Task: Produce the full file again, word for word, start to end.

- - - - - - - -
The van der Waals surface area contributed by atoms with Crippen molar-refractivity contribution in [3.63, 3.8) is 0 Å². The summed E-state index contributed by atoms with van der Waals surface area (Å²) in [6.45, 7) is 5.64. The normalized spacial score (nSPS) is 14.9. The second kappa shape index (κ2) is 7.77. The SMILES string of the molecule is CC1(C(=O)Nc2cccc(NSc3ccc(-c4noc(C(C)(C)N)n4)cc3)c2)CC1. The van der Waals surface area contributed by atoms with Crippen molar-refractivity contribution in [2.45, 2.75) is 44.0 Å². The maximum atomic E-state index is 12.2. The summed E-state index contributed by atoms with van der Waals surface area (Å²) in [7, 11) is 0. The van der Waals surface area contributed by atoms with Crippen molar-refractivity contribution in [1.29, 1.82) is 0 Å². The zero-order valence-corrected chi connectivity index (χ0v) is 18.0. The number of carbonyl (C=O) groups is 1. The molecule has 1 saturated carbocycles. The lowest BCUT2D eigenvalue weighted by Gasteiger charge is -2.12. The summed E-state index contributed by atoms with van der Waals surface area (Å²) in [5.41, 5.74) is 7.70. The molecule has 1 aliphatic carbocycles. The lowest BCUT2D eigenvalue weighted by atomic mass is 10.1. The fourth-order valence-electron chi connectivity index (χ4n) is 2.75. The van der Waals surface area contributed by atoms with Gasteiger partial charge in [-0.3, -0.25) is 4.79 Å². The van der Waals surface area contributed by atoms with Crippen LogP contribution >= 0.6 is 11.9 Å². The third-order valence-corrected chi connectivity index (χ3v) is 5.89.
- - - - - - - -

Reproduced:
The van der Waals surface area contributed by atoms with Crippen molar-refractivity contribution in [3.63, 3.8) is 0 Å². The summed E-state index contributed by atoms with van der Waals surface area (Å²) in [6.45, 7) is 5.64. The normalized spacial score (nSPS) is 14.9. The second kappa shape index (κ2) is 7.77. The SMILES string of the molecule is CC1(C(=O)Nc2cccc(NSc3ccc(-c4noc(C(C)(C)N)n4)cc3)c2)CC1. The van der Waals surface area contributed by atoms with Crippen molar-refractivity contribution in [2.45, 2.75) is 44.0 Å². The maximum atomic E-state index is 12.2. The summed E-state index contributed by atoms with van der Waals surface area (Å²) in [7, 11) is 0. The van der Waals surface area contributed by atoms with Crippen molar-refractivity contribution in [1.29, 1.82) is 0 Å². The zero-order valence-corrected chi connectivity index (χ0v) is 18.0. The number of carbonyl (C=O) groups is 1. The molecule has 1 saturated carbocycles. The lowest BCUT2D eigenvalue weighted by Gasteiger charge is -2.12. The summed E-state index contributed by atoms with van der Waals surface area (Å²) in [5.41, 5.74) is 7.70. The molecule has 1 aliphatic carbocycles. The lowest BCUT2D eigenvalue weighted by atomic mass is 10.1. The fourth-order valence-electron chi connectivity index (χ4n) is 2.75. The van der Waals surface area contributed by atoms with Gasteiger partial charge in [-0.3, -0.25) is 4.79 Å². The van der Waals surface area contributed by atoms with Crippen LogP contribution >= 0.6 is 11.9 Å². The third-order valence-corrected chi connectivity index (χ3v) is 5.89.